Using the UK Trade Remedies Authority to ease supply chain pressures | Fieldfisher
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Using the UK Trade Remedies Authority to ease supply chain pressures

Businesses may be aware that the European Commission is reportedly considering temporarily suspending various anti-dumping duties due to market disruptions arising from Covid-19.  This includes duties on fasteners, aluminium converter foil and polyvinyl alcohol from China, plywood from Russia, fertilizer from the US, Russia and Trinidad and Tobago, and various steel goods from China, India and other countries. 

The UK's Trade Remedies Authority (TRA) also has the power to recommend a suspension of these measures. 

Whilst suspensions would benefit foreign producers exporting to the UK and may ease some domestic supply chain pressures (and costs), they also pose a threat to UK producers who may see hard-won measures relaxed for a time.  Business on both sides of the divide should be prepared.

The TRA's Test

The TRA has the power to recommend a suspension of its own accord if it considers that:
  1. Market conditions have changed temporarily
  2. As a consequence of the temporary change in market conditions, the injury caused to the UK industry for which the trade remedies measures are in place is unlikely to recur if the measure were to be suspended
  3. It is satisfied that a suspension is appropriate

Although it would depend on the particular circumstances, the 'temporary market conditions' test could in principle be satisfied by the effect that Covid-19 is having on supply chains.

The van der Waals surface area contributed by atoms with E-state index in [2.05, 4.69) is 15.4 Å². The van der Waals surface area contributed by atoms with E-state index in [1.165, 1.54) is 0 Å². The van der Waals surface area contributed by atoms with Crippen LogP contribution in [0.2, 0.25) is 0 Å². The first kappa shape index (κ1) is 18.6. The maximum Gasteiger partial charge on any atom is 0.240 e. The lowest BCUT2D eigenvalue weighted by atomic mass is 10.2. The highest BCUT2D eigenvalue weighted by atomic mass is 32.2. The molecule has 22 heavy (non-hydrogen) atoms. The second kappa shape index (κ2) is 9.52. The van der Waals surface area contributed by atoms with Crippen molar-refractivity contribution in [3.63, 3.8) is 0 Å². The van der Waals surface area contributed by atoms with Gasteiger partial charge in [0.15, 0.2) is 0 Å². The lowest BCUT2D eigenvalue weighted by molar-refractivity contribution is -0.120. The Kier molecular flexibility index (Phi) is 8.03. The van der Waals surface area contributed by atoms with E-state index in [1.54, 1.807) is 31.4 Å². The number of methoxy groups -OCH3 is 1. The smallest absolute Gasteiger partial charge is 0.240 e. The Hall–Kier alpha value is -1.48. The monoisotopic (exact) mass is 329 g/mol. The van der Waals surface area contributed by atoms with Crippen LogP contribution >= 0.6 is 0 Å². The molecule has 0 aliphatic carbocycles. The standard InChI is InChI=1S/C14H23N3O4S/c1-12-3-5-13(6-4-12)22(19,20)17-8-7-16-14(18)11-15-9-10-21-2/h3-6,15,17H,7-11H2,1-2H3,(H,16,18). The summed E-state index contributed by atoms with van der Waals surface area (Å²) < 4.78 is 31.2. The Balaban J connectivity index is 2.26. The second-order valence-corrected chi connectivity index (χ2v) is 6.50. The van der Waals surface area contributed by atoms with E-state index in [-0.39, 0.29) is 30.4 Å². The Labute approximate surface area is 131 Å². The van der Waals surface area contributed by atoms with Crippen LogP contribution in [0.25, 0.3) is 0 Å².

The satisfaction of the 'injury recurrence' test is likely to be contested by UK producers, although cogent arguments could be made against the likelihood of injury recurring where supply chain issues are the basis for the requested suspension.

The 'appropriateness test' gives a broad discretion to the TRA and whether it is met will depend on the individual circumstances of a particular case.  The burden of establishing that suspension is not appropriate would arguably shift to the TRA in cases where the other two tests are met.

If the TRA recommends that a measure is temporarily suspended, the Secretary of State for International Trade must accept the recommendation unless it is not in the public interest.

Suspensions can be for up to 9 months, with a possibility to extend up to a maximum of 21 months in total.

Fieldfisher's International Trade team can help you understand all aspects of suspension reviews and provide pragmatic and cost-effective advice.


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